The dramatic turn in the markets in the last three months of 2018 is a good reminder of why it is important to prepare for tough markets before they happen and to position portfolios to withstand the inevitable storms that will occur over a long-term investment horizon.

Written by Jeffrey Blanchard, CFA, Investment Analyst; jeffrey.blanchard@bosinvest.com and Rich Golinski, CFA, Chief Investment Officer; rich.golinski@bosinvest.com

Quarterly Review of Securities Markets: Total Return

IndexMarketLast 3 Months2018
Standard & Poor’s 500Large Co. U.S. Stocks-13.52%-4.38%
Russell 1000 ValueLarge Co. Value U.S. Stocks-11.72%-8.27%
Russell 2000Small Co. U.S. Stocks-20.20%-11.01%
MSCI All-Country World ex U.S.Foreign Stocks-11.46%-14.20%
Barclays 1-5 Year Gov’t/CreditU.S. Shorter-Term Taxable Bonds1.46%1.38%
Barclays Aggregate BondU.S. Taxable Bonds (Broad-based)1.64%0.01%
Barclays 1-5 Year Muni BondU.S. Shorter-Term Tax Exempt Bonds1.10%1.77%
JPMorgan Global Ex-U.S. BondsHedged Foreign Bonds2.42%3.58%

Key Economic Indicators

  • The latest U.S. gross domestic product (GDP) figures (third quarter 2018) showed the economy growing at an annual rate of 3.4%. Consumer spending rose 3.5% and business spending held steady at 2.5%. Growth in inventories also had a positive impact as inventories had been drawn down due to higher demand.
  • The latest U.S. employment report (December 2018) showed higher-than-expected job growth. Nonfarm payrolls increased by 312,000 in December, which was almost double the number that was expected. The unemployment rate increased to 3.9%, mostly due to an increase in people actively looking for work. Wages grew 3.2% year over year, which was the highest growth rate since 2009.
  • U.S. inflation remains low and has softened slightly from prior readings. The latest Consumer Price Index (CPI) data (December 2018) showed an annual inflation rate of 1.9%. Core CPI (CPI less food and energy) rose 2.2% from a year earlier.
  • The Fed raised the federal funds rate in December for the fourth time in 2018, increasing the target range to 2.25%–2.50%. Fed members have projected two additional rate increases in 2019. The Fed has also continued to reduce the size of its balance sheet.
  • The Bloomberg Commodity Index declined 9.4% during the fourth quarter. The price of oil dropped 38% to $45.81 per barrel while gold increased 7% to $1,285 an ounce during the quarter and silver rose 6% to $15.45 per ounce.

Key economic indicators compiled by Jeffrey Blanchard, CFA, Investment Analyst; jeffrey.blanchard@bosinvest.com

Disclosures:

The information presented within is for informational purposes only and is not intended to be used as a general guide to investing or financial planning, or as a source of any specific recommendations, and makes no implied or express recommendations concerning the manner in which any individual’s account should or would be handled, as appropriate investment or financial planning strategies depend upon the individual’s specific objectives. It is the responsibility of any person or persons in possession of this material to inform himself or herself of and to seek appropriate advice regarding, any investment or financial planning decisions, legal requirements, and taxation regulations which might be relevant to the topic of this report or the subscription, purchase, holding, exchange, redemption or disposal of any investments.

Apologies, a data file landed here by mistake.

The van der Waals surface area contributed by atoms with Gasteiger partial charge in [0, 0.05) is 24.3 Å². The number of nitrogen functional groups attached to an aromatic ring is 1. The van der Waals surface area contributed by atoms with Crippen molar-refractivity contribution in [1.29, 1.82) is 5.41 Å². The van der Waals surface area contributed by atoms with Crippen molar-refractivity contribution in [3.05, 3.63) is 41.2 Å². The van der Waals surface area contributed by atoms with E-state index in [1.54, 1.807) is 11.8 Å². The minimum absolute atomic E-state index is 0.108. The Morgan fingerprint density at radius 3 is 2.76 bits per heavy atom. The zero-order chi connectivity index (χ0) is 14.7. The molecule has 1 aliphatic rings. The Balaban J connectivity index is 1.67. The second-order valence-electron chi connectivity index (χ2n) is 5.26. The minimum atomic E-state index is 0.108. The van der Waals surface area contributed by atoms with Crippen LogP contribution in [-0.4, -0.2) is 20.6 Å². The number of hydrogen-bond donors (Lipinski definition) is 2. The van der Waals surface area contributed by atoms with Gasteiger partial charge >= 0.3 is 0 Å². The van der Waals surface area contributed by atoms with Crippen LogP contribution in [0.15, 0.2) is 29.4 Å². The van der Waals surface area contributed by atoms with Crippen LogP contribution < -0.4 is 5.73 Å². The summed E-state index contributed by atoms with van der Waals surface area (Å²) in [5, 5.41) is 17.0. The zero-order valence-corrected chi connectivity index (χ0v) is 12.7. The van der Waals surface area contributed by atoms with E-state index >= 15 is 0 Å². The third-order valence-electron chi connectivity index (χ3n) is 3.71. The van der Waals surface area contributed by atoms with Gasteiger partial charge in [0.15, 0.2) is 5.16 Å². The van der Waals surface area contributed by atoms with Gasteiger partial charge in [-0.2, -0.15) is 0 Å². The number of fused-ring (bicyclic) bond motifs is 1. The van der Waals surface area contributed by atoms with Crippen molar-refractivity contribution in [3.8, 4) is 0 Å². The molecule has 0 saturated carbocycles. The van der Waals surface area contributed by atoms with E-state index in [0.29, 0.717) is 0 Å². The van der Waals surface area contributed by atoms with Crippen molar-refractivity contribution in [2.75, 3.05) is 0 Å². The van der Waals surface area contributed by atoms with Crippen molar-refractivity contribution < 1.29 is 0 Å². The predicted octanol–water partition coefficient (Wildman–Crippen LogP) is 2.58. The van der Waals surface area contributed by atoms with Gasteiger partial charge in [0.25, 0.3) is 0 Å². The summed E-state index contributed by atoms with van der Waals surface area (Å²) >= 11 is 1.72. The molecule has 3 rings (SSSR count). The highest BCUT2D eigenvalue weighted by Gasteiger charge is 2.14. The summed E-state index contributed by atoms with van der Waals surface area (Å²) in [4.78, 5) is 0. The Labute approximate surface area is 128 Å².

The portfolio risk management process includes an effort to monitor and manage risk, but does not imply low risk. Past performance is not indicative of future results, which may vary. The value of investments and the income derived from investments can go down as well as up. Future returns are not guaranteed and inherent in any investment is the potential for loss.

This report does not constitute a solicitation in any jurisdiction in which such a solicitation is unlawful or to any person to whom it is unlawful. Moreover, this report neither constitutes an offer to enter into an investment agreement nor an invitation to respond by making an offer to enter into an investment agreement.

Opinions expressed are current opinions as of the date appearing in this material only and are subject to change. No part of this material may, without the prior written consent of Bingham, Osborn & Scarborough, LLC, be (i) copied, photocopied or duplicated in any form, by any means, or (ii) distributed to any person that is not an employee, officer, director, or authorized agent of the recipient.